thoughtful help for healing the body and family.

Probiotics

Probiotics are micro-organisms usually classified as bacteria (sometimes a few specific yeast).  They live in the intestines and have been ascribed numerous functions.  They are carefully classified and some of their names may actually be familiar to you: lactobacillus, bifidobacterium, and streptococcus thermophilus are the most common.  Generally, lactobacillus is found in the small intestine and bifidobacterium are found in the large intestine.

A newborn gastrointestinal tract is sterile at birth, that is, NO bacteria are growing.  The infant’s first exposure to healthy bacteria is from the birth canal (not so much if the baby is born by Caesarian Section).  The next exposure to healthy bacteria for the tummy would be obtained while breast feeding.  Healthy bacteria are then “seeded” into the intestinal tract, grow, and multiply.  If the baby is exposed to antibiotics early on, this would make the growing and multiplying much more difficult.

What do probiotics do?
Short Chain Fatty Acid Production (SCFA)
Healthy bacteria, the probiotics, are responsible for fermenting some starches and fiber into short change fatty acids (primarily acetate, propionate, and butyrate).  Some of these SCFA may reduce the risk of developing gastrointestinal disorders, cancer, and cardiovascular disease.

Inflammation
Studies have demonstrated that the use of probiotics decrease inflammation in the bowels by improving how the cells that line the digestive tube function.

Regulation of what is allowed to grow in the bowels
The use of probiotics appears to modulate what grows in the bowels – good bacteria versus unhealthy bacteria.

Cell function
Probiotics improve how the cells lining the gastrointestinal tract (called epithelial cells) create a barrier, thus keeping OUT things that should not be admitted into our body (and thus, passed out through the bowels).  This results in enhancing intestinal health and stimulating immunity while inhibiting epithelial invasion.

Immune function
Probiotics positively modulate immunological processes and have been shown to decrease the risk of atopic dermatitis (eczema) in infants.  Studies have also demonstrated improved immune response overall:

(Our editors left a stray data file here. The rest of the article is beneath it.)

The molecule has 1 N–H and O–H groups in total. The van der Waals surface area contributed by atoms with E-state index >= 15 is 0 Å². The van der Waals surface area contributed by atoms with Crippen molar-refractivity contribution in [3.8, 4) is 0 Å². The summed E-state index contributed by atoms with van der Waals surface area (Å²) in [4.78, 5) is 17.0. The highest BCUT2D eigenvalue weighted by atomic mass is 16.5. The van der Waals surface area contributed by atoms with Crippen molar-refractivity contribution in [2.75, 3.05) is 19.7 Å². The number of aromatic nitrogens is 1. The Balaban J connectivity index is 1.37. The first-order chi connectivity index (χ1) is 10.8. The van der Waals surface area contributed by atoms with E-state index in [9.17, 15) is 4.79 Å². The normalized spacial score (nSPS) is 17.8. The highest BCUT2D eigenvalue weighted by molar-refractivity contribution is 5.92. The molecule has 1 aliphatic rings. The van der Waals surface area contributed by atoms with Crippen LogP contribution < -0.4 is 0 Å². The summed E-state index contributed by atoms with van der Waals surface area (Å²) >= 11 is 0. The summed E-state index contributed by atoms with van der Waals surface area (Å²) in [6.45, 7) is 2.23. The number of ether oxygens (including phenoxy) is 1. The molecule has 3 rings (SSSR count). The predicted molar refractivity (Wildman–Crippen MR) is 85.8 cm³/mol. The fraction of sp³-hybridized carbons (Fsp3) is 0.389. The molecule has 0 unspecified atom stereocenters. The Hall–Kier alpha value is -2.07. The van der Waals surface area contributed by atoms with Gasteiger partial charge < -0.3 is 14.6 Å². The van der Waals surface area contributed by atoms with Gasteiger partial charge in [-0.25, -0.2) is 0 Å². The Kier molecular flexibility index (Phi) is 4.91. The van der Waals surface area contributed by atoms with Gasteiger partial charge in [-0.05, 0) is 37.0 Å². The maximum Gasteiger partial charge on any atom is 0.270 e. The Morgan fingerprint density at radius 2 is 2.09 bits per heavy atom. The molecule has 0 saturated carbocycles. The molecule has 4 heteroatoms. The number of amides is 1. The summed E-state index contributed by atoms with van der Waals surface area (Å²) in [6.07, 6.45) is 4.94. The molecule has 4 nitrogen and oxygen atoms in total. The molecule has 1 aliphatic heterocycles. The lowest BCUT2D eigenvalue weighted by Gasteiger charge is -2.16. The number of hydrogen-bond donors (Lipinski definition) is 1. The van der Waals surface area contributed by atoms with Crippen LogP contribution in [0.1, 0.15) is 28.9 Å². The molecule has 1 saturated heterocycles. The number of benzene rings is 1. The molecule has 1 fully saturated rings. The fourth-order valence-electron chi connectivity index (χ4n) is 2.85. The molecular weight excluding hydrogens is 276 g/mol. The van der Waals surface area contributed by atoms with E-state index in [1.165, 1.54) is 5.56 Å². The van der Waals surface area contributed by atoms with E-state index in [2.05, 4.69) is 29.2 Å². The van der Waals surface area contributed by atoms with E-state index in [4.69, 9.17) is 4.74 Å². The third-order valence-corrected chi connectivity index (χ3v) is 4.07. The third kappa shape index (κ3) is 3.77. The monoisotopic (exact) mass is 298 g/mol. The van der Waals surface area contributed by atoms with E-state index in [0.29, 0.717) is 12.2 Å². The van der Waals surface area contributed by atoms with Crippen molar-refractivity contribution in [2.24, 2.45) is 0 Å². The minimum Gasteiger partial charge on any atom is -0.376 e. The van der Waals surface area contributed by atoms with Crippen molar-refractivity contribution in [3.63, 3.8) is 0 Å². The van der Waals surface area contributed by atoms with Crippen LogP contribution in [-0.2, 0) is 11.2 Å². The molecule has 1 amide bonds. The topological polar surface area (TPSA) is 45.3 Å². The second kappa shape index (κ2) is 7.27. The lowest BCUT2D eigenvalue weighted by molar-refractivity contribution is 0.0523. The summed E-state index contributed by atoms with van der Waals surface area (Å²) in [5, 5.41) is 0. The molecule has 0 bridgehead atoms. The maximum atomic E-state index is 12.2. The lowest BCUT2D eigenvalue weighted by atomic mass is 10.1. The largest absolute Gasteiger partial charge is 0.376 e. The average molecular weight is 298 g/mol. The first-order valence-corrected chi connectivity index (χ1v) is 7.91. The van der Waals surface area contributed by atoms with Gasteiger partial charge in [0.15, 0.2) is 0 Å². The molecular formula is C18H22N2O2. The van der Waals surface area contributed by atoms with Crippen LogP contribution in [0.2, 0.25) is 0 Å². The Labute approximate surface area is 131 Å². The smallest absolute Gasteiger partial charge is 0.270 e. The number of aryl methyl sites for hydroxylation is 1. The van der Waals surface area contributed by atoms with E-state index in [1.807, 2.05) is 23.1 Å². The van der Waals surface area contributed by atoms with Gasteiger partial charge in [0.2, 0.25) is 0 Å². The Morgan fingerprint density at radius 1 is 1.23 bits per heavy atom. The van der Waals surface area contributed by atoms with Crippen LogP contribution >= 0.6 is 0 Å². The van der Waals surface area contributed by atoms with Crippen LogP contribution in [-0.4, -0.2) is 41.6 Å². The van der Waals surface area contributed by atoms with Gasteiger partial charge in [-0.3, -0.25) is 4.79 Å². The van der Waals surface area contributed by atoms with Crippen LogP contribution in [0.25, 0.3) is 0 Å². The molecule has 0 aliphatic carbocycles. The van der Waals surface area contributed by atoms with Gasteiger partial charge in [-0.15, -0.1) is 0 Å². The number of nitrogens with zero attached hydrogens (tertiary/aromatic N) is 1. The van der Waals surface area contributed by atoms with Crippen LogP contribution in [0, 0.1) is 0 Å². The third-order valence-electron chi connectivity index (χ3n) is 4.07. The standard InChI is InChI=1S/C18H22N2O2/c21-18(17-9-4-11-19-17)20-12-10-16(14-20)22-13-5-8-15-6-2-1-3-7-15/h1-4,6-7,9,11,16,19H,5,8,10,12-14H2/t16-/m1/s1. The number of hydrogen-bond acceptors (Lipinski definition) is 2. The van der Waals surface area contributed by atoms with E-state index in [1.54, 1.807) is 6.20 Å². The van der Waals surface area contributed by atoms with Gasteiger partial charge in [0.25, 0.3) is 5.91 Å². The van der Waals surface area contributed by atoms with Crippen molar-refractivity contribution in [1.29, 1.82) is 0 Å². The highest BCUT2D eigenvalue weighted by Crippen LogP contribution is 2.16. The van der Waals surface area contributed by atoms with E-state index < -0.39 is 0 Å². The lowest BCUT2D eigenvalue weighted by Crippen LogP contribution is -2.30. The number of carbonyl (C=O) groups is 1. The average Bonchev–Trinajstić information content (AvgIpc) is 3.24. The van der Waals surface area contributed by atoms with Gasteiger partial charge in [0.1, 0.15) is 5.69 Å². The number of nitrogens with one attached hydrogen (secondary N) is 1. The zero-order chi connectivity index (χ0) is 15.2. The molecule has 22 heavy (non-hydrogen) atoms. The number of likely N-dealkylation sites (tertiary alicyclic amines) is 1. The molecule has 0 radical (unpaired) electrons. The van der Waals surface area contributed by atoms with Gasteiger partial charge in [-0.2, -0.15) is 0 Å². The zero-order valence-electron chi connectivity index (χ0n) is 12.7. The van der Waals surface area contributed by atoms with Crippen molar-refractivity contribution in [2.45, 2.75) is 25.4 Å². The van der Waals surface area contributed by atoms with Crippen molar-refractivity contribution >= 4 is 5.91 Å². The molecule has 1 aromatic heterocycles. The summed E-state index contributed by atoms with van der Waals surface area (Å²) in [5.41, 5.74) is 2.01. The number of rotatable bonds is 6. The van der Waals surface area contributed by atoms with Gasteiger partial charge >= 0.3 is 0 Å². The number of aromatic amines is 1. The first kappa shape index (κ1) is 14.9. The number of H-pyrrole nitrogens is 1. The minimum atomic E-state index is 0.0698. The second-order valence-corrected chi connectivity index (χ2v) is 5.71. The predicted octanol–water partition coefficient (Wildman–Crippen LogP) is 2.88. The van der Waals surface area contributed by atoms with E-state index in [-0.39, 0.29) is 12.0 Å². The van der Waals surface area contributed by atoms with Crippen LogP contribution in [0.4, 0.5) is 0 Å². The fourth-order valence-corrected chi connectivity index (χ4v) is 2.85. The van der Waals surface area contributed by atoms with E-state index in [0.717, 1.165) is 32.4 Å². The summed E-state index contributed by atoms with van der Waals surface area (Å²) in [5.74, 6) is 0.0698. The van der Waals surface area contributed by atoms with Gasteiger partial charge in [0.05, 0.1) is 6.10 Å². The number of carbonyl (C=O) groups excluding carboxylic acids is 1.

• Increase circulating white blood cells
  • Stimulate phagocytosis
  • Elevated levels of antigen-specific antibodies

Which probiotics are best?
This is under a lot of investigation.  It appears that strains of lactobacillus and bifidobacterium are most important for enhancing overall bowel health.  The actual amount to be given is still under investigation, but current studies demonstrate there is effectiveness and safety with anywhere from 4 million to 4 billion (or more) colony forming units.

What are Prebiotics?
Prebiotics are usually classified as oligosaccharides (such as fructooligosaccharides derived from Jerusalem artichoke) and inulin.  These are carbohydrates that are not digestible but can be a source of nutrition of probiotic bacteria…thus acting as food and most likely increase the number of bifidobacterium and lactic acid bacteria (lactobacillus).  Prebiotics are usually well tolerated, but there is a concern that in some individuals that they can also foster growth of some of the undesirable bacteria in the colon such as Klebsiella.

Why do our children need probiotics?
There are many reasons that our children have abnormal bacteria growing in their bowels.  Anything that alters normal function of the bowels will greatly impact the microbes growing in the bowels.  Many of our children have had one or more of the following: chronic diarrhea, constipation, history of numerous antibiotic exposures, steroids, very odd diets (too many carbs/sugars, etc), abnormal digestion, and malabsorbtion.  Advanced stool studies can give counts of the different healthy and non-healthy bacteria in a given stool sample and can help guide us to providing the right type of probiotics.

In conclusion
Bowel disease, in one form or another is so very common in children with Autism.  One of the very best medical interventions we start with is the addition  of a PROBIOTIC.  This is done in an attempt to help increase the healthy bacteria in the bowel, decrease inflammation of the epithelial cells of the bowel, improved bowel health overall, and positively impact the immune system.